Table of Contents

XNET Carrier Offload Guide

Disclaimer: As of writing this, I’m considered to be an XNET Insider. Nothing you read here should be considered financial advice or to be speculative on the token price. This article is of my own writing and is not to be considered to be “official” and isn’t considered to be an endorsement by “XNET” by any means.


In the rapidly evolving world of telecommunications, Wi-Fi offloading is becoming increasingly crucial as a method to alleviate network congestion and improve user experience. This guide delves into the XNET Carrier Offload system, explaining how it integrates with existing cellular networks to provide seamless connectivity. By employing Wi-Fi Passpoint technology, XNET helps carriers manage data traffic more effectively, thus enhancing service quality and reducing operational costs.

XNET Offload SSID as it appears on iPhone and iOS devices

What is XNET Carrier Offload?

XNET Carrier Offload refers to the use of Wi-Fi networks to handle data traffic that would otherwise burden cellular networks. This technology is crucial for carriers in densely populated areas where mobile data traffic often exceeds network capacity. Using Wi-Fi Passpoint, also known as Hotspot 2.0, XNET ensures that mobile devices automatically connect to Wi-Fi networks, reducing load on cellular networks and improving user connectivity.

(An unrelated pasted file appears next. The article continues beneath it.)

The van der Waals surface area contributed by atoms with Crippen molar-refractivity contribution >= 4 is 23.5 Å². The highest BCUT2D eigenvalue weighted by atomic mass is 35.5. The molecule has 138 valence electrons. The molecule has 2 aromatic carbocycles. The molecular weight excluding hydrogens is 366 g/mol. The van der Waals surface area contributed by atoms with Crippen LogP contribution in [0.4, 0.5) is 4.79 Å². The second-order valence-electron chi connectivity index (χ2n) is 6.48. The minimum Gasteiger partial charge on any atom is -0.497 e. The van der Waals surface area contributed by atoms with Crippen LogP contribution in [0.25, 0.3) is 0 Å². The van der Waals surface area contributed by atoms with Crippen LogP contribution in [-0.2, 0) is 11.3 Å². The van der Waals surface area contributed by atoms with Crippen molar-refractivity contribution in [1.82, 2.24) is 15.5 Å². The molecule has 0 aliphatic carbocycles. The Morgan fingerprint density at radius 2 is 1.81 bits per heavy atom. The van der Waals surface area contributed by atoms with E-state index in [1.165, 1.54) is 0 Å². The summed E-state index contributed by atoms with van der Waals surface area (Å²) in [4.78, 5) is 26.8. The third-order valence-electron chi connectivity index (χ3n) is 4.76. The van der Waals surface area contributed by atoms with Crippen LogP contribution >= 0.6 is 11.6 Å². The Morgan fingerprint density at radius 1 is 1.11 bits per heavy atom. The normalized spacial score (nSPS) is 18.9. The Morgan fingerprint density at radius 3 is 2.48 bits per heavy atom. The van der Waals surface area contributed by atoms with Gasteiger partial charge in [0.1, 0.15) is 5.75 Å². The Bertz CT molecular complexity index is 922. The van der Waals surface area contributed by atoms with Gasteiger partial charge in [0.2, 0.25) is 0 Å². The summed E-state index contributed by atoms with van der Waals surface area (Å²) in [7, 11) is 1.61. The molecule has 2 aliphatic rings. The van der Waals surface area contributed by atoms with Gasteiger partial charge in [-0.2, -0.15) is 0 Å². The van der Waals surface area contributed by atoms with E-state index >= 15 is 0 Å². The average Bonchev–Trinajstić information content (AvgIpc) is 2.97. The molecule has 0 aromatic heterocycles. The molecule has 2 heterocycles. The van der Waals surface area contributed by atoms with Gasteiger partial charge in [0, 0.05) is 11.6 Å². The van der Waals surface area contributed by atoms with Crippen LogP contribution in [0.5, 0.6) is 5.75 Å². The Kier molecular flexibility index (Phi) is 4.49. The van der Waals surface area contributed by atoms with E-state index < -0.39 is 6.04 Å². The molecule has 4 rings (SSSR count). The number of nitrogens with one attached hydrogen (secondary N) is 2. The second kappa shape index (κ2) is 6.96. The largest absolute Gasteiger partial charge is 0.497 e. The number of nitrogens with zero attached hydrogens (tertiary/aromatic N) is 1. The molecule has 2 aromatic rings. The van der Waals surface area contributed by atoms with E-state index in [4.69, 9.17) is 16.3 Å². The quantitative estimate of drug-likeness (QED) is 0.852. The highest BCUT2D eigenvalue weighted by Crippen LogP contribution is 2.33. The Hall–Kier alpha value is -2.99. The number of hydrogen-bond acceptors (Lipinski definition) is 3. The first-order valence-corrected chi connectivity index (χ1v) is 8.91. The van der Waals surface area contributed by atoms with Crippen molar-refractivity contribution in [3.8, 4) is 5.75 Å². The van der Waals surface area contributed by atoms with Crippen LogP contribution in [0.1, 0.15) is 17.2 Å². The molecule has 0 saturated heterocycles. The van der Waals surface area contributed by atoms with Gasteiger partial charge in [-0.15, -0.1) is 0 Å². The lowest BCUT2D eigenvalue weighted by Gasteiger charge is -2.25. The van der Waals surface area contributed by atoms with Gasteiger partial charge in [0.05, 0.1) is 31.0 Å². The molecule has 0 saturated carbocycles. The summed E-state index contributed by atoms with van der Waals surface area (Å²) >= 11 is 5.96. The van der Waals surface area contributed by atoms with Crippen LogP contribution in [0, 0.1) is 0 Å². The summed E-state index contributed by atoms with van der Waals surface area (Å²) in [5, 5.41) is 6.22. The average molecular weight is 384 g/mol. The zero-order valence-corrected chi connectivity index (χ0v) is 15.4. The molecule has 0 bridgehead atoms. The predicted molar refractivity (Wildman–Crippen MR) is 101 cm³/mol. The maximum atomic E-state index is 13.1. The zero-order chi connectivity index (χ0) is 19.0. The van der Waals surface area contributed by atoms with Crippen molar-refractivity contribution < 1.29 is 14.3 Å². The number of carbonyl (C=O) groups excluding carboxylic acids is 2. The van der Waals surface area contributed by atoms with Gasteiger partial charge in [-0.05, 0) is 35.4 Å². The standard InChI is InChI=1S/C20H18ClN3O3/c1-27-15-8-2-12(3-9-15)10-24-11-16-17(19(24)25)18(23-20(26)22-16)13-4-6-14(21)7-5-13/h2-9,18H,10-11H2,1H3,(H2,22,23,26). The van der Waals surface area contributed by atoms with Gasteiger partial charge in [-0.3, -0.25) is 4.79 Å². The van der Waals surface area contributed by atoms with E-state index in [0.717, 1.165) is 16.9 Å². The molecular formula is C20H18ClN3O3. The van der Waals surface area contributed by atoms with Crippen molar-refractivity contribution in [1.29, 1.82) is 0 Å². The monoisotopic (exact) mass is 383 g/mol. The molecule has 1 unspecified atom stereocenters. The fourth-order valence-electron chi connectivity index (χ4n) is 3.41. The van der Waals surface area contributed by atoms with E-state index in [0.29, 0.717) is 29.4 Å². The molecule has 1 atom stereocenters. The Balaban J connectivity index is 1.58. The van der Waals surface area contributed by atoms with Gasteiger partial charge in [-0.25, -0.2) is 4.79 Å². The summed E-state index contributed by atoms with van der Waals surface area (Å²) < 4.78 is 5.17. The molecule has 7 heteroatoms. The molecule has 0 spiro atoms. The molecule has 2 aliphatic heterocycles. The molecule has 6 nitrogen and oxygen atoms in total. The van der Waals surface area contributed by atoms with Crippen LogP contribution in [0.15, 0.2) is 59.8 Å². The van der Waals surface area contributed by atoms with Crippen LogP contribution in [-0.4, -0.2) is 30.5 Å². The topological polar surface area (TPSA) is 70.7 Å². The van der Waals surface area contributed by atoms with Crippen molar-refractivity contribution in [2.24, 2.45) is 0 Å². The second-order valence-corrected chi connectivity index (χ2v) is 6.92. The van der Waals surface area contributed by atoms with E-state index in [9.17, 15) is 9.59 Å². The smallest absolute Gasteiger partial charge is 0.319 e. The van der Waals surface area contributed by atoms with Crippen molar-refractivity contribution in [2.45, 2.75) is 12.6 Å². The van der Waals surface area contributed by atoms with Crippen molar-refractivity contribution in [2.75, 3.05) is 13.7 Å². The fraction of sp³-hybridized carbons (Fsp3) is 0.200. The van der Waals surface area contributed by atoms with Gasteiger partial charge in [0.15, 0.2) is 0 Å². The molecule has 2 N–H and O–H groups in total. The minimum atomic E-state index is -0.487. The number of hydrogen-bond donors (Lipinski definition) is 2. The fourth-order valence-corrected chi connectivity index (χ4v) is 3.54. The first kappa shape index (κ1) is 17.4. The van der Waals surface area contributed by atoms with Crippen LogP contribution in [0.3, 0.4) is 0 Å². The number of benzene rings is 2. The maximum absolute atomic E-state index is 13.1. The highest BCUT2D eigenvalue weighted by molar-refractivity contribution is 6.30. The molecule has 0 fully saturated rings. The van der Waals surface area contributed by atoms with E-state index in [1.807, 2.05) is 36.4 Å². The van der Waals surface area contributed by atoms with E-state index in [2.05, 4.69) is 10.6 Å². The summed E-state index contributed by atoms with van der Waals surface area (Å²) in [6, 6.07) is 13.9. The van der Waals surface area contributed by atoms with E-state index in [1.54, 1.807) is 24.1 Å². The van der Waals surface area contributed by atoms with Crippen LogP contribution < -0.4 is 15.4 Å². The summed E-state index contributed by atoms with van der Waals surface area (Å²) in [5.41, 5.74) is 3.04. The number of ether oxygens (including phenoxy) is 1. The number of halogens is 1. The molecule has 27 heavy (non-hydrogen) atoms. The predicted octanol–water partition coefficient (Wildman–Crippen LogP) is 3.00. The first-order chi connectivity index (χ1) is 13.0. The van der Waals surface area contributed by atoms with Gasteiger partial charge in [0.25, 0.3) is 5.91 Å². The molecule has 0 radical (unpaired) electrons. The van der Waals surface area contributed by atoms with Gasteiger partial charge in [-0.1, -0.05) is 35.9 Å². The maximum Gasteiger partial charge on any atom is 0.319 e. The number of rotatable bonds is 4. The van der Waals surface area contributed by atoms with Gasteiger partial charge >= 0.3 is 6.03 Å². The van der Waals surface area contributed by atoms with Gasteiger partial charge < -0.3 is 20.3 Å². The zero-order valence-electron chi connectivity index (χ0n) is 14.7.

Carrier offloading vs. the traditional method

How Does XNET Carrier Offload Work?

Configurations and Alliances

XNET configures wireless access points with Passpoint technology and brokers offloading deals with cellular carriers. This synergy allows for the automatic transfer of mobile data traffic to Wi-Fi networks, seamlessly integrating with users’ mobile experiences.

Authentication and Connectivity

Cellular carriers provide a certificate to XNET, which is used to authenticate and announce to mobile devices that Wi-Fi offload is available. The seamless nature of this system means that users can connect to the internet without manual intervention, promoting a frictionless user experience.

Compensation Mechanism

Carriers compensate XNET based on the volume of data offloaded to the Wi-Fi network. Similarly, XNET incentivizes users by paying them in XNET tokens for each gigabit of data transferred via their network, promoting participation and network expansion.

Eligibility Regions for XNET Installation

XNET’s advanced Wi-Fi offloading services are available in a wide range of locations across North America, ensuring widespread access and connectivity enhancements. Below is a table detailing the specific regions in the United States and Canada where XNET installations are authorized. These areas have been selected based on their high traffic volumes and strategic importance for network optimization.

CountryEligible Locations
United StatesAll regions across the United States
CanadaToronto, Ontario